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FIRST-PERSON: Will European schools have more religious freedom than America’s?

SCOTTSDALE, Ariz. (BP)–Perspective is an interesting thing. For many on the left, Europe is the continent of ultimate sophistication, where they’ve outgrown such social drudgeries as Christianity, faith and religious freedom. For many on the right, Europe is a hotbed of cultural atheism, and all too indulgent of the sophistries of socialism and secularism.

Mere weeks ago, a critical decision from the Grand Chamber of the European Court of Human Rights gave pause to both those perceptions.

In a remarkable and near-unanimous judgment, the ECHR (the “supreme court” of the Council of Europe) overturned an earlier ruling that would have banished crosses from every public classroom in Italy … and encouraged the erosion of religious liberty all over Europe.

The Alliance Defense Fund and allied lawyers represented 33 members (from 11 nations) of the European Parliament in an appeal of the earlier ruling, issued by a lower chamber of the ECHR.

The case originated when a Mrs. Soile Tuulikki Lautsi of Abano Terme (in the Padua province of northeastern Italy) objected to crosses on the walls of her children’s classrooms. She demanded that the symbols be removed. When both the local school council and the regional administrative tribunal denied her request, she appealed to the ECHR, which not only ruled unanimously in her favor, but banned all crosses from all public classrooms throughout Italy.

Italy appealed that decision to the Grand Chamber of the ECHR — a kind of “super” Supreme Court — and once the appeal was granted, members of the European Parliament from nearly a dozen nations joined that appeal, asking ADF attorneys to represent their interests. The ADF clients were granted permission to intervene, and ADF argued that the lower court’s decision exceeded its legal authority and violated the sovereignty of Italy. The Grand Chamber agreed.

The decision marked a major victory for the rights of Council of Europe member nations to preserve their own traditions and beliefs. It also came as something of a surprise — not only for groups like the European Humanist Federation — but for U.S. jurists looking for legal precedents they can apply to religious freedom issues in American courtrooms.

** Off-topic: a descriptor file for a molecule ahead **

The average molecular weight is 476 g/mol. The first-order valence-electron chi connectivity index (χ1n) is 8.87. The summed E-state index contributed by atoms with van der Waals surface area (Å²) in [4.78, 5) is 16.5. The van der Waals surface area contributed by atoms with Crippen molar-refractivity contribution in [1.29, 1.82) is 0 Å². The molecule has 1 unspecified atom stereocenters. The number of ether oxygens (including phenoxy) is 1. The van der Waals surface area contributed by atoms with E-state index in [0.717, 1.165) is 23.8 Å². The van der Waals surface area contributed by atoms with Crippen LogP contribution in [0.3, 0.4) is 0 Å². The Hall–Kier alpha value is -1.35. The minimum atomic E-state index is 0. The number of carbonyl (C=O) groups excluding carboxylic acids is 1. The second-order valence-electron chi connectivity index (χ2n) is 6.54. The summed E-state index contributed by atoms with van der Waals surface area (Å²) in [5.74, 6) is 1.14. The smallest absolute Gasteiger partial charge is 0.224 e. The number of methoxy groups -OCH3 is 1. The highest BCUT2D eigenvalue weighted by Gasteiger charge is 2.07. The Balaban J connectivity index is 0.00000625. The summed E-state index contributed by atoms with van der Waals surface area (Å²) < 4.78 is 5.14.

A number of appellate court judges — including five U.S. Supreme Court justices — have indicated their enthusiasm for citing foreign law in constitutional cases, and the high court has already invoked European precedents in several instances. Ironically, with this ruling, the Council of Europe now allows Europeans more legal leeway for acknowledging their national history and religious heritage — even if it is Christian — than many U.S. courts grant Americans.

And make no mistake: “acknowledge” is the crucial word. Whether it’s a crucifix on a classroom wall in primarily Catholic Italy or the Ten Commandments on the wall of a U.S. courthouse, a Bible in a student’s hands at recess or a prayer before graduation, a Christmas greeting from a department store employee or a Christian poster in an office cubicle, the pressure is on worldwide to drive any semblance of the Judeo-Christian God from every corner of the public square.

Never mind that no one is compelling anyone in these settings to embrace religious faith. These are acknowledgements of some citizens’ — even a majority of citizens’ — faith in God … not government directives to “convert or die.” Nothing remotely resembling a new Crusade is underway.

Indeed, crosses and prayers should be no more intrusive or unsettling in a free culture than bumper stickers and honking horns are in morning traffic. Each marks the free expression of one person’s convictions. And like all free expressions, religious ones are sometimes loud and sometimes quiet … sometimes a little overbearing and sometimes a gentle encouragement … sometimes irritating, even to Christians, and sometimes delightful, even to the unbelieving. But always — always — free.

To eliminate that free expression of faith because some will always find faith “offensive” is more than a travesty against our nation’s history or a rejection of the politically expressed will of the majority of our fellow Americans. It is the first giant step toward the elimination of free speech of any kind. If today you can remove my cross because it offends you, tomorrow I may be able to remove your “Go Yankees” pennant because that bugs me. How long before steakhouses have to take down their signs because vegans are offended, or before Republicans can strip Democrat stickers off car bumpers while Democrats ban Republican commercials from the airwaves?

Discomfort breeds indignity. Indignity breeds intolerance. Intolerance breeds persecution. Where does it stop?

In Europe, last month, it stopped for a moment in the town of Abano Terme — or, if you like, in the Grand Chamber of the European Court of Human Rights. Justice ruled, and sanity reigned.

In America, though, the fight goes on and on as — in the name of defending freedom — a growing axis of anti-Christian legal groups work with deliberate diligence to eliminate freedom forever.

Perspective is such an interesting thing — and the thing most dangerously missing from our discussions of religious freedom in America.
Alan Sears is president and CEO of the Alliance Defense Fund, online at AllianceDefenseFund.org. Sears is a former federal prosecutor who held various posts in the departments of Justice and Interior during the Reagan Administration. ADF is a legal organization working to protect and preserve religious liberty, the sanctity of life, marriage, and the family.

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  • Alan Sears